64 bits of key!!), 192 bits, or 256 bits, where the
number of n rounds are 9, 11 and 13 respectively.

designed

by Rijmen-Daemen in Belgium
has 128/192/256 bit keys, 128 bit data
an iterative rather than feistel cipher

processes data as block of 4 columns of 4 bytes


operates on entire data block in every round

designed

to be:

resistant against known attacks


speed and code compactness on many CPUs
design simplicity

data

block of 4 columns of 4 bytes is state


key is expanded to array of words
has 9/11/13 rounds in which state undergoes:
byte substitution (1 S-box used on every byte)
shift rows (permute bytes between groups/columns)
mix columns (subs using matrix multipy of groups)
add round key (XOR state with key material)
view as alternating XOR key & scramble data bytes

initial

XOR key material & incomplete last

round
with fast XOR & table lookup implementation

1.
2.

an iterative rather than feistel cipher


key expanded into array of 32-bit words
1.

3.
4.
5.
6.
7.

8.
9.
10.

four words form round key in each round

4 different stages are used


has a simple structure
only AddRoundKey uses key
AddRoundKey a form of Vernam cipher
each stage is easily reversible
decryption uses keys in reverse order
decryption does recover plaintext
final round has only 3 stages

In AES, the block of 128 bits are treated as


individual 4*4 matrix of bytes (i.e. a total of 16
matrices)
Byte1

Byte5

Byte9

Byte13

Byte2

Byte6

Byte10

Byte14

Byte3

Byte7

Byte11

Byte15

Byte4

Byte8

Byte12

Byte16

Each round in AES consists of 4 steps:(1) Byte Substitution


by substituting each byte in a block based
on a substitution table.

simple substitution of each byte


uses one table of 16x16 bytes containing a
permutation of all 256 8-bit values
each byte of state is replaced by byte
indexed by row (left 4-bits) & column
(right 4-bits)
eg.

byte {95} is replaced by byte in row 9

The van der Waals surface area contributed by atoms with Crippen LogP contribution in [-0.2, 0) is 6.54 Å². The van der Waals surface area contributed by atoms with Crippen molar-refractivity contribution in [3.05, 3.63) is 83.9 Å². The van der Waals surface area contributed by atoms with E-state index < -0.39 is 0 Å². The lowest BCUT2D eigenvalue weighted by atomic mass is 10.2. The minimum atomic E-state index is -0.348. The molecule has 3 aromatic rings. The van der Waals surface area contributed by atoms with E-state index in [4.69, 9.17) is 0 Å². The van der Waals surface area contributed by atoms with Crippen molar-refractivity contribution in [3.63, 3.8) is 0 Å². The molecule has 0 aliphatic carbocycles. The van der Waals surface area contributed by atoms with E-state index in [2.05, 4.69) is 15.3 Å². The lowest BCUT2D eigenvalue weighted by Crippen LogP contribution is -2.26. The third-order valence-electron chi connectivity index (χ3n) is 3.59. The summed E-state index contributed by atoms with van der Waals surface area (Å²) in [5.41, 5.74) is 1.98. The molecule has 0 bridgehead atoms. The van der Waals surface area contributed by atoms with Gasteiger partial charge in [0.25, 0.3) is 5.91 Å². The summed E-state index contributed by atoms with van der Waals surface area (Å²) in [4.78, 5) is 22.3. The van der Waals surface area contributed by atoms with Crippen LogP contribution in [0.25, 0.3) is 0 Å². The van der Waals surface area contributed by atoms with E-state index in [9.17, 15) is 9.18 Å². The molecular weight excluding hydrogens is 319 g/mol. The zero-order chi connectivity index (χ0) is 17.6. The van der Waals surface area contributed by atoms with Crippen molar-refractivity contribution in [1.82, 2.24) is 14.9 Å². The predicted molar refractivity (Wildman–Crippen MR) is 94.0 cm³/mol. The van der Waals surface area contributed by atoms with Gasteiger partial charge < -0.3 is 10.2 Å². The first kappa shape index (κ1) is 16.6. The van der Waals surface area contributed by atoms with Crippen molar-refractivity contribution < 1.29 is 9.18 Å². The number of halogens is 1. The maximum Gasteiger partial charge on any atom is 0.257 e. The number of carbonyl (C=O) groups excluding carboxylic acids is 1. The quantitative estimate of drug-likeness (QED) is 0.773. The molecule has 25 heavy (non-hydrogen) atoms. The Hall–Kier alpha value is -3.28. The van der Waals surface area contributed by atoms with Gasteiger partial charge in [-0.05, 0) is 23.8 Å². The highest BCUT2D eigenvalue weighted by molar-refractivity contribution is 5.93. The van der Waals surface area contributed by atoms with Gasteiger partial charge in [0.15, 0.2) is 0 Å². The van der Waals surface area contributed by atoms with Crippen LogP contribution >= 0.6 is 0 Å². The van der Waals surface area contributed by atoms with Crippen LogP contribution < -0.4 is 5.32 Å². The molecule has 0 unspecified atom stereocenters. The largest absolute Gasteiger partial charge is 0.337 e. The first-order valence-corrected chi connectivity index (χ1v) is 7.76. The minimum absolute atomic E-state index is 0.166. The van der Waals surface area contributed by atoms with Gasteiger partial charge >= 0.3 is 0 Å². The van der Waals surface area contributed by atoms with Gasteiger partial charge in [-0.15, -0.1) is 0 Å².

column 5
which has value {2A}
designed

attacks

to be resistant to all known

circular byte shift in each

1st

row is unchanged
2nd row does 1 byte circular shift to left
3rd row does 2 byte circular shift to left
4th row does 3 byte circular shift to left
decrypt

inverts using shifts to right


since state is processed by columns, this
step permutes bytes between the columns

each column is processed separately


each byte is replaced by a value dependent
on all 4 bytes in the column
effectively a matrix multiplication in GF(28)
using prime poly m(x) =x8+x4+x3+x+1

XOR state with 128-bits of the round key


again processed by column (though
effectively a series of byte operations)
inverse for decryption identical

since

XOR own inverse, with reversed keys

designed to be as simple as possible


a

form of Vernam cipher on expanded key


requires other stages for complexity / security

takes 128-bit (16-byte) key and expands into


array of 44/52/60 32-bit words
start by copying key into first 4 words
then loop creating words that depend on
values in previous & 4 places back

in

3 of 4 cases just XOR these together


1st word in 4 has rotate + S-box + XOR round
constant on previous, before XOR 4th back

designed to resist known attacks


design criteria included

knowing

part key insufficient to find many more


invertible transformation
fast on wide range of CPUs
use round constants to break symmetry
diffuse key bits into round keys
enough non-linearity to hinder analysis
simplicity of description

AES decryption is not identical to encryption


since steps done in reverse
but can define an equivalent inverse cipher
with steps as for encryption

but

using inverses of each step


with a different key schedule

works since result is unchanged when


swap

byte substitution & shift rows


swap mix columns & add (tweaked) round key

can efficiently implement on 8-bit CPU


byte

substitution works on bytes using a table of


256 entries
shift rows is simple byte shift
add round key works on byte XORs
mix columns requires matrix multiply in GF(28)
which works on byte values, can be simplified to
use table lookups & byte XORs

can efficiently implement on 32-bit CPU


redefine

steps to use 32-bit words


can precompute 4 tables of 256-words
then each column in each round can be
computed using 4 table lookups + 4 XORs
at a cost of 4Kb to store tables

designers believe this very efficient


implementation was a key factor in its
selection as the AES cipher